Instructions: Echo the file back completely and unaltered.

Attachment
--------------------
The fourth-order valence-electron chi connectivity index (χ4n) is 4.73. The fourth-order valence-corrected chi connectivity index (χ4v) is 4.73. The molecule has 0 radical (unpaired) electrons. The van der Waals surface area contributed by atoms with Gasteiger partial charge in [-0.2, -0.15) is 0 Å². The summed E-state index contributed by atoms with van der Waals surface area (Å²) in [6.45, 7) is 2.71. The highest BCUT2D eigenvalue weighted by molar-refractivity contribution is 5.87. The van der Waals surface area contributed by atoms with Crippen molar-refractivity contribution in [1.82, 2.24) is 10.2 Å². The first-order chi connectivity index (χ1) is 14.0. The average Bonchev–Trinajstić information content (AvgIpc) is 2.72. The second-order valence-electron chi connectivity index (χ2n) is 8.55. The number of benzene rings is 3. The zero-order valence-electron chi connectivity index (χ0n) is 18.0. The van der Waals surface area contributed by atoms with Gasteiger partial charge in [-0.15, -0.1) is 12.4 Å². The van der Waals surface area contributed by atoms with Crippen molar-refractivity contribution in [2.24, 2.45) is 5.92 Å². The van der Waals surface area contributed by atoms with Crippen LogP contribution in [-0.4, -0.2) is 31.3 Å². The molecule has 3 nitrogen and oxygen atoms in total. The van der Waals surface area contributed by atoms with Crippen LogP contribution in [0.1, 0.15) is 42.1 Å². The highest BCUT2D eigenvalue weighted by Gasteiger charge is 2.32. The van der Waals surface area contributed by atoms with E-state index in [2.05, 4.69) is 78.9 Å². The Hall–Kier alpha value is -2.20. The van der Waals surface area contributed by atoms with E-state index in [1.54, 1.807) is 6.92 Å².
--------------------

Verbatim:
The fourth-order valence-electron chi connectivity index (χ4n) is 4.73. The fourth-order valence-corrected chi connectivity index (χ4v) is 4.73. The molecule has 0 radical (unpaired) electrons. The van der Waals surface area contributed by atoms with Gasteiger partial charge in [-0.2, -0.15) is 0 Å². The summed E-state index contributed by atoms with van der Waals surface area (Å²) in [6.45, 7) is 2.71. The highest BCUT2D eigenvalue weighted by molar-refractivity contribution is 5.87. The van der Waals surface area contributed by atoms with Crippen molar-refractivity contribution in [1.82, 2.24) is 10.2 Å². The first-order chi connectivity index (χ1) is 14.0. The average Bonchev–Trinajstić information content (AvgIpc) is 2.72. The second-order valence-electron chi connectivity index (χ2n) is 8.55. The number of benzene rings is 3. The zero-order valence-electron chi connectivity index (χ0n) is 18.0. The van der Waals surface area contributed by atoms with Gasteiger partial charge in [-0.15, -0.1) is 12.4 Å². The van der Waals surface area contributed by atoms with Crippen molar-refractivity contribution in [2.24, 2.45) is 5.92 Å². The van der Waals surface area contributed by atoms with Crippen LogP contribution in [-0.4, -0.2) is 31.3 Å². The molecule has 3 nitrogen and oxygen atoms in total. The van der Waals surface area contributed by atoms with Crippen LogP contribution in [0.1, 0.15) is 42.1 Å². The highest BCUT2D eigenvalue weighted by Gasteiger charge is 2.32. The van der Waals surface area contributed by atoms with E-state index in [2.05, 4.69) is 78.9 Å². The Hall–Kier alpha value is -2.20. The van der Waals surface area contributed by atoms with E-state index in [1.54, 1.807) is 6.92 Å².